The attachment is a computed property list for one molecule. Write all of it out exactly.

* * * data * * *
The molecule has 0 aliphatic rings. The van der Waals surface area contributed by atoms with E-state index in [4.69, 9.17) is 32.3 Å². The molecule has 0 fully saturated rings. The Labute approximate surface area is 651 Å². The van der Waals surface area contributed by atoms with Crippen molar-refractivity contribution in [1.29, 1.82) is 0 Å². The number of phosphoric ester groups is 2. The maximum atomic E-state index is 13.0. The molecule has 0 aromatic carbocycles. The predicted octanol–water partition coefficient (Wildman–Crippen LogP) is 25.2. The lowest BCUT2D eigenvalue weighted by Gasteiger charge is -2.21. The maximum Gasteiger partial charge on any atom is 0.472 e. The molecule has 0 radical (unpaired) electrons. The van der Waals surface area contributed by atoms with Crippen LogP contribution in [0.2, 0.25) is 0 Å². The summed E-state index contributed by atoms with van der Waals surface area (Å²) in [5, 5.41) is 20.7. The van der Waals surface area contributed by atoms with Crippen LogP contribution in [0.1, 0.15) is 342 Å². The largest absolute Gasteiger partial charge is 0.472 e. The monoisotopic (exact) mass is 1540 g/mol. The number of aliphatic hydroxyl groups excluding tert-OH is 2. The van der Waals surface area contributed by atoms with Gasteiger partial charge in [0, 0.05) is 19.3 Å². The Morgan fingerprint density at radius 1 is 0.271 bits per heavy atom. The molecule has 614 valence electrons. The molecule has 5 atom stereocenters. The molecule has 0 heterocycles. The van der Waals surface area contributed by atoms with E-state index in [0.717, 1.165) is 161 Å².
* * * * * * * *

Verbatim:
The molecule has 0 aliphatic rings. The van der Waals surface area contributed by atoms with E-state index in [4.69, 9.17) is 32.3 Å². The molecule has 0 fully saturated rings. The Labute approximate surface area is 651 Å². The van der Waals surface area contributed by atoms with Crippen molar-refractivity contribution in [1.29, 1.82) is 0 Å². The number of phosphoric ester groups is 2. The maximum atomic E-state index is 13.0. The molecule has 0 aromatic carbocycles. The predicted octanol–water partition coefficient (Wildman–Crippen LogP) is 25.2. The lowest BCUT2D eigenvalue weighted by Gasteiger charge is -2.21. The maximum Gasteiger partial charge on any atom is 0.472 e. The molecule has 0 radical (unpaired) electrons. The van der Waals surface area contributed by atoms with Crippen LogP contribution in [0.2, 0.25) is 0 Å². The summed E-state index contributed by atoms with van der Waals surface area (Å²) in [5, 5.41) is 20.7. The van der Waals surface area contributed by atoms with Crippen LogP contribution in [0.1, 0.15) is 342 Å². The largest absolute Gasteiger partial charge is 0.472 e. The monoisotopic (exact) mass is 1540 g/mol. The number of aliphatic hydroxyl groups excluding tert-OH is 2. The van der Waals surface area contributed by atoms with Gasteiger partial charge in [0, 0.05) is 19.3 Å². The Morgan fingerprint density at radius 1 is 0.271 bits per heavy atom. The molecule has 614 valence electrons. The molecule has 5 atom stereocenters. The molecule has 0 heterocycles. The van der Waals surface area contributed by atoms with E-state index in [0.717, 1.165) is 161 Å².